That is the standard folks, that is my standard at least. Until then, I am happily single and ready to mingle.

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Take it outside

I previously wrote a post  about smoking, but since it seems to be the sujet du jour in Beirut, I thought I would give it another round.

The link below is for a video from CNN posted in November 2009.

http://www.cnn.com/2009/WORLD/meast/11/16/lebanon.smoking.ban/index.html

Or Watch it on Youtube

First, I applaud CNN for delving into our society’s problems away from the glamour and glitter culture that they marketed throughout the summer.

When I lived in Istanbul, I found similarities between my host culture and mine.

Hands down, Lebanese and Turks can pride themselves for being serial smokers, or “chimneys” (can I say that?).

Yet Turks have somehow managed to abide by the smoking ban in public places initiated in July 2009. Most happening nightclubs witness a crowd of smokers blocking the sidewalk just to take their smoke outside.

In Lebanon, such public smoking bans are met by resistance from smokers and of course tobacco companies which have docked in nicotine paradise where tobacco control legislation have yet to see the light of day (Check this article about the role of tobacco companies in delaying any smoking regulations in Lebanon).

So far so good…in the sense that, for those who have lived in Lebanon long enough, can understand that this resistance is legitimate and expected.

Our government is apathetic by default towards most issues, let alone smoking issues, which with all due respect to all anti-smoking activists, is not really a pressing cause in the midst of such havoc.

But for a young adult on CNN (at 2 minutes 15 seconds of the video) to boast that Lebanon is a freedom culture and to be so proud of not respecting any laws is more than my humble mind can process. FREEDOM CULTURE?… SERIOUSLY?

I think some are confused about the true meaning of freedom.

I cannot fathom the following either. Even the most anarchist Lebanese can abide by the simplest laws and protocols of any country they live in: Standing in line for instance, only applies outside of Lebanese borders. But we  forget these civil habits as soon as we set foot at Beirut International Airport (actually even before the plane lands…we are in such a hurry that we unfasten the seatbelt and rush to the overhead bins). And we are so proud!

Now back to our smoking hot topic…Enough with empty arguments already. It is about time we practiced some civility in our country, just like we do elsewhere. At least, those who can’t stand the smell of cigarette smoke, don’t have to endure it everywhere they go. Just, kindly take your choking outside.

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After a six-month hiatus, I am finally getting back in the game.

To all my faithful readers and supporters, I am sure you would understand the reasons that kept me off my keyboard, but not off the screen. I was almost everywhere, except on my blog.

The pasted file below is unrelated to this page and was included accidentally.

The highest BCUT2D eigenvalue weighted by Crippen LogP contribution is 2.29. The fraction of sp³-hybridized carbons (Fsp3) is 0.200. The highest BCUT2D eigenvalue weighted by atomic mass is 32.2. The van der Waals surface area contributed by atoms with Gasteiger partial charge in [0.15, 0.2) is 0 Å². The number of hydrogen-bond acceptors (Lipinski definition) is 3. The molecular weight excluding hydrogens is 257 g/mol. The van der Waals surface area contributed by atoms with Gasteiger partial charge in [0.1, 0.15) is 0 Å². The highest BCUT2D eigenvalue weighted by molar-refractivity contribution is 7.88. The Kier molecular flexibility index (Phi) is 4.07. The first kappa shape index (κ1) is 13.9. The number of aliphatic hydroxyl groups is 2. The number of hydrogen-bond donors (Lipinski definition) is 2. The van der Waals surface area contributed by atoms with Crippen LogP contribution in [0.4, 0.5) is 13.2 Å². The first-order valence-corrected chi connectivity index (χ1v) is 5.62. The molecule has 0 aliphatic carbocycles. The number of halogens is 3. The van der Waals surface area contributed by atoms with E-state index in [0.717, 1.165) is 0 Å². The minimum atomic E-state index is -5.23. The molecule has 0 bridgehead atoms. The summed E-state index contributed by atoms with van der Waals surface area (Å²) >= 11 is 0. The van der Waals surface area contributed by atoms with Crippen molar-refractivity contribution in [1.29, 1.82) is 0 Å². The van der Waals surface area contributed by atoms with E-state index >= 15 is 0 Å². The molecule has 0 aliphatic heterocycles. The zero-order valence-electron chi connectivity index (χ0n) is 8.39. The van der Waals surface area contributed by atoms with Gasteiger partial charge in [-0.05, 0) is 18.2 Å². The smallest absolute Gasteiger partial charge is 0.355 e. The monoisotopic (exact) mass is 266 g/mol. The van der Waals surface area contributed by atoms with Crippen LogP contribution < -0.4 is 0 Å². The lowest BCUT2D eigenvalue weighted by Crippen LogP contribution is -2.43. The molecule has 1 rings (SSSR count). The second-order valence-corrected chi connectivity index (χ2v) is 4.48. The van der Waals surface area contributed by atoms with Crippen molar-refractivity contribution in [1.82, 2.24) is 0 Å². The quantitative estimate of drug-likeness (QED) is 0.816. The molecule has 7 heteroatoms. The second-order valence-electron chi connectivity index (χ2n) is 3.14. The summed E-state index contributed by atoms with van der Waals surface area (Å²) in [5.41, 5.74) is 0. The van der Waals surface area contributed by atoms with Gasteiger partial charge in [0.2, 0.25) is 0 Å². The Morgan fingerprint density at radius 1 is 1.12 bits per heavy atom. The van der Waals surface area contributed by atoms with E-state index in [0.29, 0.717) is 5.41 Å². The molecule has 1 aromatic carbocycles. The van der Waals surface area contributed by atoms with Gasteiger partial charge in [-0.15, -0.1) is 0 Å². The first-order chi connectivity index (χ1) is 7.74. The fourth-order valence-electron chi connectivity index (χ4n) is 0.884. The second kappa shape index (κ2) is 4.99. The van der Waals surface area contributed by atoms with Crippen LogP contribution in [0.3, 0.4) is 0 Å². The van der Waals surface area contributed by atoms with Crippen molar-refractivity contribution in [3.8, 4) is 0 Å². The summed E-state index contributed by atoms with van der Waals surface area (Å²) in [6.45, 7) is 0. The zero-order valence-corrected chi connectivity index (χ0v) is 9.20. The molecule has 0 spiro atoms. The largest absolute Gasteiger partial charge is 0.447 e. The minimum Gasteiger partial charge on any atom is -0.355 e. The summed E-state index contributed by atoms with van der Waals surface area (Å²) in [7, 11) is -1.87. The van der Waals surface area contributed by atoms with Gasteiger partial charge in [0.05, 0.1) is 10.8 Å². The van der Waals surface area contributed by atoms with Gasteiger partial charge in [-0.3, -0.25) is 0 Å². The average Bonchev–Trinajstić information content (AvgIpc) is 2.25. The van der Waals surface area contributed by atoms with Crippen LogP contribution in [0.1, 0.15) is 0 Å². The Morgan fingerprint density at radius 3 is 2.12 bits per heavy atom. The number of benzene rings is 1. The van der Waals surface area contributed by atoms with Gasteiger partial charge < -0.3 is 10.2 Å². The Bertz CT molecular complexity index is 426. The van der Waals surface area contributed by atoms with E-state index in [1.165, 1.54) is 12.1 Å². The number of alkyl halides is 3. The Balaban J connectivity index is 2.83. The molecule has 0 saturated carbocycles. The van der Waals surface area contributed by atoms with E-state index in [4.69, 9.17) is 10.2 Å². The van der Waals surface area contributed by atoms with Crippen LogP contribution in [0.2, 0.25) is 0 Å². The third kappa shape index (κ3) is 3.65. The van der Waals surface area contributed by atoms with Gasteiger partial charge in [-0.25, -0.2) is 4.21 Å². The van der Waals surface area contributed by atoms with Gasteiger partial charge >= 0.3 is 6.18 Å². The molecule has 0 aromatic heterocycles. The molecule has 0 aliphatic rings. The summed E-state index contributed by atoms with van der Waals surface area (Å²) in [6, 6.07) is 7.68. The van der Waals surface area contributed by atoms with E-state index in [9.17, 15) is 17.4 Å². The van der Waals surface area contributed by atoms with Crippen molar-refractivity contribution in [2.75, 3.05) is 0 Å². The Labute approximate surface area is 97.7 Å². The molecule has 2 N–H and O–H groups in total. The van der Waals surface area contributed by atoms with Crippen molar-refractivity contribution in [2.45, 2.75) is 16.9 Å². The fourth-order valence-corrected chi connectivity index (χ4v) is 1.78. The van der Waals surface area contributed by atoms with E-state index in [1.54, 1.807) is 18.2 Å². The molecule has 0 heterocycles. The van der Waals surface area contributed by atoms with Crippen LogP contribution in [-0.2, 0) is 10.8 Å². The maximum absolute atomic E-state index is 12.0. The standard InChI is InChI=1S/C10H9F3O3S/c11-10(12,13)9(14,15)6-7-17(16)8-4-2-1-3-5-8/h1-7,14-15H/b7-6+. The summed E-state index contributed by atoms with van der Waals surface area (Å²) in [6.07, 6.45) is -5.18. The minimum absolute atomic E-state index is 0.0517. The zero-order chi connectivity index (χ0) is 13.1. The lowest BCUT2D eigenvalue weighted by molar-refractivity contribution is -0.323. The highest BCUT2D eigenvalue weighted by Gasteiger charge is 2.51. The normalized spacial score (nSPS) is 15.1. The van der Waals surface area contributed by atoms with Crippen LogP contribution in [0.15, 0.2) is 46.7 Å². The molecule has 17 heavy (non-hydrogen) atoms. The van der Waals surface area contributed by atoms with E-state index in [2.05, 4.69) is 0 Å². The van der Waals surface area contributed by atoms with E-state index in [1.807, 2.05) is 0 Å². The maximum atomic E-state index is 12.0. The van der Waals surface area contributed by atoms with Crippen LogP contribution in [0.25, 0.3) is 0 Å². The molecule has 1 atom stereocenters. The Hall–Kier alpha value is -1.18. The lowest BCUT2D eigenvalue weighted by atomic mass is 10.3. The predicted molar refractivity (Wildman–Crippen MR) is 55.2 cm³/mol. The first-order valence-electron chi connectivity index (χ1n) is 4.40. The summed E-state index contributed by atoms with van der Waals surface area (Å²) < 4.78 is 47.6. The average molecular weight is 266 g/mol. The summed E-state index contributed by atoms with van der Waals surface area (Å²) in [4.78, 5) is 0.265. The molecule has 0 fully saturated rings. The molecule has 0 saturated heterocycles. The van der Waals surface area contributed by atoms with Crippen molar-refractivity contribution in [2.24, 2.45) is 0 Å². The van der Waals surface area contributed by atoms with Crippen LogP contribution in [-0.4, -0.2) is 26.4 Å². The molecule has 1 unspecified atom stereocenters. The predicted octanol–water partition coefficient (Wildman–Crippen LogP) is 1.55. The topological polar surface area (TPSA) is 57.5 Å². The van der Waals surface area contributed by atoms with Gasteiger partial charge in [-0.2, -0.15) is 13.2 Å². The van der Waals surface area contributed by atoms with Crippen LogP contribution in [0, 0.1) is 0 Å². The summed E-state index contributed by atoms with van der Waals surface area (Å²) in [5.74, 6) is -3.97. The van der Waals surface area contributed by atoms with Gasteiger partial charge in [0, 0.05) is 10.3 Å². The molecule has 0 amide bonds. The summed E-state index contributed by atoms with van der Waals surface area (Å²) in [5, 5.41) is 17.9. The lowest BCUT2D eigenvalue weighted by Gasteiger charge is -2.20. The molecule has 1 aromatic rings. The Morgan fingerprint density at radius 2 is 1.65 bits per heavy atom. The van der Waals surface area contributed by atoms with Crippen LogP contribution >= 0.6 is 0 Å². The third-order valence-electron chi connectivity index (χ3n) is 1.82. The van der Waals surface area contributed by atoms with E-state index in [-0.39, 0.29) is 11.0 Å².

Now I need to blow the dust off, and just retrieve my favorite platform, my redemption.

I will take it easy for my resurgence post, so please bear with me.

"The simple bare necessities of life!" (Image from http://www.reelingreviews.com/ thejunglebook2.htm)

Following my last blog post, and as I was getting ready to re-adapt in Lebanon after being away for over five years, providence had decided otherwise.

I found myself packing my bags again and ready to go off to another adventure entitled: Istanbul.

The nature of my job in Turkey allowed me to fully immerse myself culturally. I even learned some Turkish words. Go figure! I was able to order from restaurants, negotiate  prices at markets and …well, greet people. I will write about this life-changing adventure in length. I won’t do it now, not yet.

Briefly, I presented a program about Turkish cuisine for a new TV channel that will broadcast for the Arab world.

One word that would perfectly capture this experience: it was a roller-coaster. I had absolutely no time to write on my blog then.

I am in Beirut now and I just want to savor the past and focus on my re-integration. I don’t want to be ranting, but I haven’t really had a smooth ride. Few days after my anticipated return, I fell while skiing and had a bad neck distortion that spun me into an existential crisis…of the ugly kind. Add to that some hallucination and long hours of sleep because of heavy medication. I could not read, write, cook, think.

For the first time in a very very long time, I was absolutely doing nothing. While this may seem delicious to some, everything looked so dark and miserable to me.

I was dealing with a serious injury and with transitioning into my life in Lebanon. I was not the same person. Everything about my life before leaving was very different. Now, I feel like a stranger to almost everything that was once familiar. Most of my friends are now married and/ or expecting. While I find this truly adorable, I definitely feel a social emptiness. I don’t have anything in common with most of the people around me. A harsh realization…but today I have chosen to embrace this divergence and celebrate it.